I was just thinking that every time you go for a work out or a dance class, you probably have to allow extra time to deal with either assholes or admirers. The admirers (I’m thinking people like me who know your blog and your work) probably aren’t such a big inconvenience, but knowing you’re going to be confronted and verbally chastised and thus adding extra time into your day for this must be really irritating.

    In fact, you probably have been padding your life without even realising it, even if you’re just going in for a coffee. I bet if you counted up all the little bits of time you’ve spent, from the few seconds some dipshit behind the counter spits out a little gem, to someone like that bint in your exercise class making her “you’re moving too much” comment, you’d find you’re having a shocking amount of your time pulled away from you each day by asshattery. How do you deal with that??

    1. When I get issued my rainbow pooping unicorn I’ll timeshare it with you 🙂 First of all, I have infinite tine for meeting people who know and like my work – it is the absolute most awesome experience ever and is never an inconvenience. As for dealing with idiots, I am chronically early, probably owing to the fact that I was an orchestral musician and so had to be everywhere an hour early, so I usually have the time. Also, I’m not always down for the teachable moment discussion – sometimes I’m quite a bit more abrupt. It’s all just part of my particular life experience and so I roll with it to the best of my ability.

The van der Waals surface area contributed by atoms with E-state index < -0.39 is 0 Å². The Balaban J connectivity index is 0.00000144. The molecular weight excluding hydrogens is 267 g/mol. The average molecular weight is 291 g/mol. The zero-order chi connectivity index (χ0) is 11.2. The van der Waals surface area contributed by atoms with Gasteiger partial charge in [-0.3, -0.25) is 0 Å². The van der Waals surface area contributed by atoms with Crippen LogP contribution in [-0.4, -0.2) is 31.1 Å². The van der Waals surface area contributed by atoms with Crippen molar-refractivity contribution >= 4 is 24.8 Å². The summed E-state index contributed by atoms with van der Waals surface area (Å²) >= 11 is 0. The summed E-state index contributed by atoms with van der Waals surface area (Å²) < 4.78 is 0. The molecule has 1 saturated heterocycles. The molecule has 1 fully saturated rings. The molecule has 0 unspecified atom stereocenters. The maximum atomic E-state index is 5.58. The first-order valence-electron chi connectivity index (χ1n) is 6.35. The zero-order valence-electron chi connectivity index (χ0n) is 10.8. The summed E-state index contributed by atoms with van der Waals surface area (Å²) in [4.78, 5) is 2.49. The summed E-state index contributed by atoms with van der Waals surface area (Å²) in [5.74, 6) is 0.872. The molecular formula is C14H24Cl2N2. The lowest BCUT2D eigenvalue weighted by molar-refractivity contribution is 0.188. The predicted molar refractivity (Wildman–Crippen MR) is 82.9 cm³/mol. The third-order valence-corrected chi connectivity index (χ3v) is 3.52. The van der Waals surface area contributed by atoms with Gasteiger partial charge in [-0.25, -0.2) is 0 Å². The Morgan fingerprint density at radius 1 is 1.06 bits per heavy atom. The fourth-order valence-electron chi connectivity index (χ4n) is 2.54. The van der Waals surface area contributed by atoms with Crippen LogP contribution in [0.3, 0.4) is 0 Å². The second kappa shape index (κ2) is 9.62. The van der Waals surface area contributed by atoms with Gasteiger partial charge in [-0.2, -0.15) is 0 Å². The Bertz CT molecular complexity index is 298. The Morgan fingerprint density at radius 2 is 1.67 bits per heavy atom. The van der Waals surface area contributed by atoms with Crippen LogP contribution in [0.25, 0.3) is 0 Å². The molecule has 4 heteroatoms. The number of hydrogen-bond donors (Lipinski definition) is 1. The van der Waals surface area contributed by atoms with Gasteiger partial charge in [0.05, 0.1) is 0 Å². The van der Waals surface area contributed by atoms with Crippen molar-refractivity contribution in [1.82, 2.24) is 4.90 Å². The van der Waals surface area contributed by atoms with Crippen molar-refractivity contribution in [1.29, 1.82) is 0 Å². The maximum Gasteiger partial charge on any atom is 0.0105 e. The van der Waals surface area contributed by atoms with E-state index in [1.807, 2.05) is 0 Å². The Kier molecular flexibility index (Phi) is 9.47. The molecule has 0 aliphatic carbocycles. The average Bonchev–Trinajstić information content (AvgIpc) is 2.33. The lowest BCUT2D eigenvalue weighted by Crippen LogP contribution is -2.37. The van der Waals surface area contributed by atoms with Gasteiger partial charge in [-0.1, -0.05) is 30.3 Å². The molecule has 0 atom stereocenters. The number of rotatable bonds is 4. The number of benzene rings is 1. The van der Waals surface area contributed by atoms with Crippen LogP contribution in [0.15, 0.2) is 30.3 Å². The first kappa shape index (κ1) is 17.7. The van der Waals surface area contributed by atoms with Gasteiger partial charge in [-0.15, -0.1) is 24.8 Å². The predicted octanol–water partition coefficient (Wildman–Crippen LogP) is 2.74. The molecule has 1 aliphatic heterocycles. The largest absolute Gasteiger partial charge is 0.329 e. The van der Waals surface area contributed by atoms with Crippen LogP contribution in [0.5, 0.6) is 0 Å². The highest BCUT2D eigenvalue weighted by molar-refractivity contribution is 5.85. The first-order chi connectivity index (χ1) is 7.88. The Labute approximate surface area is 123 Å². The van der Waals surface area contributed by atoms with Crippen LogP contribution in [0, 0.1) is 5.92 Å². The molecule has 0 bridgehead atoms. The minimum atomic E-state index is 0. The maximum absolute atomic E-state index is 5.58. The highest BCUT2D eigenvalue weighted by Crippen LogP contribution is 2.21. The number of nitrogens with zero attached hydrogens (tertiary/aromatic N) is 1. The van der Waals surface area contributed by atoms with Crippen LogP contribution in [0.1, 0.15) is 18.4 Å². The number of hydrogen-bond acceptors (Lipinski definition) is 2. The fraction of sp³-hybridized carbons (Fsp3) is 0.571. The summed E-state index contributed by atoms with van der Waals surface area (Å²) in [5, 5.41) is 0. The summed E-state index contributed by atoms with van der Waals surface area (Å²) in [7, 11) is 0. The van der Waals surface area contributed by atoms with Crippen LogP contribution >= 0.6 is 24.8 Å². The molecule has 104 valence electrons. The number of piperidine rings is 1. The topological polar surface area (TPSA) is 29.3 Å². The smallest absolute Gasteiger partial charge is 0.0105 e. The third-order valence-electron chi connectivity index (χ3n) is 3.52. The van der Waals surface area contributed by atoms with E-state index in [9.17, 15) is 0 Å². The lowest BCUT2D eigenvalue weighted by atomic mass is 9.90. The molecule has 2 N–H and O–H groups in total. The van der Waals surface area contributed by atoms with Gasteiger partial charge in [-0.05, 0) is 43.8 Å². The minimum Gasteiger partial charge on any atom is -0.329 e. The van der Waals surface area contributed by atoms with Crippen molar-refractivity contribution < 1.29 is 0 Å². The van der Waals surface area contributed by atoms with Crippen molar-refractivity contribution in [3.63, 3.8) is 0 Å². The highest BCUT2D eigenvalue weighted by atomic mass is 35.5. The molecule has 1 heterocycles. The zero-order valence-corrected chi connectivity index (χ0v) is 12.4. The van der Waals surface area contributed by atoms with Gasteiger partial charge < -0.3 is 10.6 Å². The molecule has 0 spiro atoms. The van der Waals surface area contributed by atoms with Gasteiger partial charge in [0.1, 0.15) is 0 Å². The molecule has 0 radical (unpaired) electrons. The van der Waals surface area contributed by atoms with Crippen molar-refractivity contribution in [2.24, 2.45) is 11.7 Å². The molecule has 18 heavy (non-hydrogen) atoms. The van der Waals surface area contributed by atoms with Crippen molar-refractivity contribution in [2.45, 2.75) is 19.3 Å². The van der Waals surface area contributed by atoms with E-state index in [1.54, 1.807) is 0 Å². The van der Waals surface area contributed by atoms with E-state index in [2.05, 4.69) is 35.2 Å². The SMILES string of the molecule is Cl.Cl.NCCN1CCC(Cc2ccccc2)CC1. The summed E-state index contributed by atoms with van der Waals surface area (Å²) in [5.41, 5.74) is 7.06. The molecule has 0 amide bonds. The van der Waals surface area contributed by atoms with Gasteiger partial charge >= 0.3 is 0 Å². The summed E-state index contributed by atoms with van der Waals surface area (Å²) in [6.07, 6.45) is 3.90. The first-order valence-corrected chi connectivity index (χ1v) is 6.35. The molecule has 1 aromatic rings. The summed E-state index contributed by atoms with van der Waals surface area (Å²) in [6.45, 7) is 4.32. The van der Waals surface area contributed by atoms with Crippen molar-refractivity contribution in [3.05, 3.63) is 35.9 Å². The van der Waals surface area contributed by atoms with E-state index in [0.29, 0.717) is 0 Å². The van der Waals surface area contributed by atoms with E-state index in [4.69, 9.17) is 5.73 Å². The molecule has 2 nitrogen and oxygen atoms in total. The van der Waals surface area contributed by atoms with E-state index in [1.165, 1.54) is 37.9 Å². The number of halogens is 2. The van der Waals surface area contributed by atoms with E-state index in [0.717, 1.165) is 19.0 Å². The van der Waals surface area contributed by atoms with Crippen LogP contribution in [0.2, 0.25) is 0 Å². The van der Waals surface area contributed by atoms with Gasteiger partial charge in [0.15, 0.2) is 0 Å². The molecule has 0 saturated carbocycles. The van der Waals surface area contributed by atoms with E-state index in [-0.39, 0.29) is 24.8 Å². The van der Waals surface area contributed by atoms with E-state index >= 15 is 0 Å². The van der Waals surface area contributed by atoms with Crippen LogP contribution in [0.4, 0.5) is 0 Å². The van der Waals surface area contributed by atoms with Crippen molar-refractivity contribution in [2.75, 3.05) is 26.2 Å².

3. “I can’t deny your existence, but I don’t want to question my stereotypes because I like them….”

    The latter impinges on the former, so they end up denying fat people’s existence whilst talking right to it, which makes them really silly.

    I love that picture of you and never fail to feel uplifted by it, whilst I’m not interested in being athletic, I certainly see moving with as much ease as I can as flipping the bird at this mindset. Everyone should try it as a “motivator”.

  4. Every time I see that video I start resembling a leprechaun because hi, I r green with envy! One day, I will be able to fit dance classes into my schedule AND afford them, one day… 😛 I do dance, but i am more in the schol of punch the hobbit/flail than anything coordinated… and it gets boring! I want to spin like you do! 😀